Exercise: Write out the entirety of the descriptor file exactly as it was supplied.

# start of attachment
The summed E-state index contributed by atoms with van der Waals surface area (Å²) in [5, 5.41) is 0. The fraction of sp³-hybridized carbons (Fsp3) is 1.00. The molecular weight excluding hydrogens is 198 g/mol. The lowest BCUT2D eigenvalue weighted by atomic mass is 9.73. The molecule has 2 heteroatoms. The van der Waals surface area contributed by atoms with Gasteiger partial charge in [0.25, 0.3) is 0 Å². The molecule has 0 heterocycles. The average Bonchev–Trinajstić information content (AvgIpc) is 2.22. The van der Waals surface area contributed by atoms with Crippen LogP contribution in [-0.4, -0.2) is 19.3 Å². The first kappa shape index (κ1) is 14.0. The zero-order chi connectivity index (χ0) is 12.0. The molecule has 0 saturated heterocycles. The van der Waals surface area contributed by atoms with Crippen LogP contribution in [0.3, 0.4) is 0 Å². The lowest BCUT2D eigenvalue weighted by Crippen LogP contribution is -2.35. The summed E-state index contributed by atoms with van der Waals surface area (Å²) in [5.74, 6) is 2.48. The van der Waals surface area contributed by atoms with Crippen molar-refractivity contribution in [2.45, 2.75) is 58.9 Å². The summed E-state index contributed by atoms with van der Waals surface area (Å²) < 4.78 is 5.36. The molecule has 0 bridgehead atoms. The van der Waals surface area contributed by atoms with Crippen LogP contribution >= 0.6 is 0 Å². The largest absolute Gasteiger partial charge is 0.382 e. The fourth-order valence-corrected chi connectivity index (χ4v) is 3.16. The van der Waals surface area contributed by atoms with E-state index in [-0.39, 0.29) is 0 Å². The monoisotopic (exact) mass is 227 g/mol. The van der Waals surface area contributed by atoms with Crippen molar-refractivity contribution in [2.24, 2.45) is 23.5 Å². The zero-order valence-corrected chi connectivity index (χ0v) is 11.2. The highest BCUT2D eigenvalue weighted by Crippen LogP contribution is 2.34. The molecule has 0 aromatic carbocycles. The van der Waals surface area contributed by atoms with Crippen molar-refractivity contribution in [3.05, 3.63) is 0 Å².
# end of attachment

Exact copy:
The summed E-state index contributed by atoms with van der Waals surface area (Å²) in [5, 5.41) is 0. The fraction of sp³-hybridized carbons (Fsp3) is 1.00. The molecular weight excluding hydrogens is 198 g/mol. The lowest BCUT2D eigenvalue weighted by atomic mass is 9.73. The molecule has 2 heteroatoms. The van der Waals surface area contributed by atoms with Gasteiger partial charge in [0.25, 0.3) is 0 Å². The molecule has 0 heterocycles. The average Bonchev–Trinajstić information content (AvgIpc) is 2.22. The van der Waals surface area contributed by atoms with Crippen LogP contribution in [-0.4, -0.2) is 19.3 Å². The first kappa shape index (κ1) is 14.0. The zero-order chi connectivity index (χ0) is 12.0. The molecule has 0 saturated heterocycles. The van der Waals surface area contributed by atoms with Crippen LogP contribution in [0.3, 0.4) is 0 Å². The lowest BCUT2D eigenvalue weighted by Crippen LogP contribution is -2.35. The summed E-state index contributed by atoms with van der Waals surface area (Å²) in [5.74, 6) is 2.48. The van der Waals surface area contributed by atoms with Crippen molar-refractivity contribution in [2.45, 2.75) is 58.9 Å². The summed E-state index contributed by atoms with van der Waals surface area (Å²) < 4.78 is 5.36. The molecule has 0 bridgehead atoms. The van der Waals surface area contributed by atoms with Crippen LogP contribution >= 0.6 is 0 Å². The largest absolute Gasteiger partial charge is 0.382 e. The fourth-order valence-corrected chi connectivity index (χ4v) is 3.16. The van der Waals surface area contributed by atoms with E-state index in [-0.39, 0.29) is 0 Å². The monoisotopic (exact) mass is 227 g/mol. The van der Waals surface area contributed by atoms with Crippen molar-refractivity contribution in [2.24, 2.45) is 23.5 Å². The zero-order valence-corrected chi connectivity index (χ0v) is 11.2. The highest BCUT2D eigenvalue weighted by Crippen LogP contribution is 2.34. The molecule has 0 aromatic carbocycles. The van der Waals surface area contributed by atoms with Crippen molar-refractivity contribution in [3.05, 3.63) is 0 Å².